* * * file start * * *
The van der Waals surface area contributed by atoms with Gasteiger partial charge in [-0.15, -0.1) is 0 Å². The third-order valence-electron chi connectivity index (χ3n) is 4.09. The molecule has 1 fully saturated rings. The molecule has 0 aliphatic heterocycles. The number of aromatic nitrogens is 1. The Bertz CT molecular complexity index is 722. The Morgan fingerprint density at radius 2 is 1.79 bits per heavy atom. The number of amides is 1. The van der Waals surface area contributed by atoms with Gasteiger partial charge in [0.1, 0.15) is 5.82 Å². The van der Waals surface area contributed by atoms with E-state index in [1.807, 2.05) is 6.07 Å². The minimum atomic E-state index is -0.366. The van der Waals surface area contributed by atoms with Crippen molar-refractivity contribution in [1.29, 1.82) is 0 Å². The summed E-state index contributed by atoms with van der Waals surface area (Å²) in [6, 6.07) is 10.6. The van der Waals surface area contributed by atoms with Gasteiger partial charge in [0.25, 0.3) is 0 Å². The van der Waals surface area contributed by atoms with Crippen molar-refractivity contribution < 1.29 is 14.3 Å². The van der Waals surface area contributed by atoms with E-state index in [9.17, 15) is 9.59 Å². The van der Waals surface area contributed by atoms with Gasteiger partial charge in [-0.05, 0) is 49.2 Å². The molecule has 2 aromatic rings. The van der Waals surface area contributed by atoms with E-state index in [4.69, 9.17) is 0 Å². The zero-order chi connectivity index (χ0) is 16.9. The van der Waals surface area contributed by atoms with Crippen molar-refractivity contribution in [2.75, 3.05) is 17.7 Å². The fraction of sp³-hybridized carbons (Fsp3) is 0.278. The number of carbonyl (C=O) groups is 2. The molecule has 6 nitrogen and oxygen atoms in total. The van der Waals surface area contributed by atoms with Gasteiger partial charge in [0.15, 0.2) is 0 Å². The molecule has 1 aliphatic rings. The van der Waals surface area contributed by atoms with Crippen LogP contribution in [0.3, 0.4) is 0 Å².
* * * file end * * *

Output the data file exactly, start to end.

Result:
The van der Waals surface area contributed by atoms with Gasteiger partial charge in [-0.15, -0.1) is 0 Å². The third-order valence-electron chi connectivity index (χ3n) is 4.09. The molecule has 1 fully saturated rings. The molecule has 0 aliphatic heterocycles. The number of aromatic nitrogens is 1. The Bertz CT molecular complexity index is 722. The Morgan fingerprint density at radius 2 is 1.79 bits per heavy atom. The number of amides is 1. The van der Waals surface area contributed by atoms with Gasteiger partial charge in [0.1, 0.15) is 5.82 Å². The van der Waals surface area contributed by atoms with E-state index in [1.807, 2.05) is 6.07 Å². The minimum atomic E-state index is -0.366. The van der Waals surface area contributed by atoms with Crippen molar-refractivity contribution in [1.29, 1.82) is 0 Å². The summed E-state index contributed by atoms with van der Waals surface area (Å²) in [6, 6.07) is 10.6. The van der Waals surface area contributed by atoms with Gasteiger partial charge in [0.25, 0.3) is 0 Å². The van der Waals surface area contributed by atoms with Crippen molar-refractivity contribution < 1.29 is 14.3 Å². The van der Waals surface area contributed by atoms with E-state index in [9.17, 15) is 9.59 Å². The van der Waals surface area contributed by atoms with Gasteiger partial charge in [-0.05, 0) is 49.2 Å². The molecule has 2 aromatic rings. The van der Waals surface area contributed by atoms with E-state index in [4.69, 9.17) is 0 Å². The zero-order chi connectivity index (χ0) is 16.9. The van der Waals surface area contributed by atoms with Crippen molar-refractivity contribution in [2.75, 3.05) is 17.7 Å². The fraction of sp³-hybridized carbons (Fsp3) is 0.278. The number of carbonyl (C=O) groups is 2. The molecule has 6 nitrogen and oxygen atoms in total. The van der Waals surface area contributed by atoms with Gasteiger partial charge in [0.15, 0.2) is 0 Å². The molecule has 1 aliphatic rings. The van der Waals surface area contributed by atoms with Crippen LogP contribution in [0.3, 0.4) is 0 Å².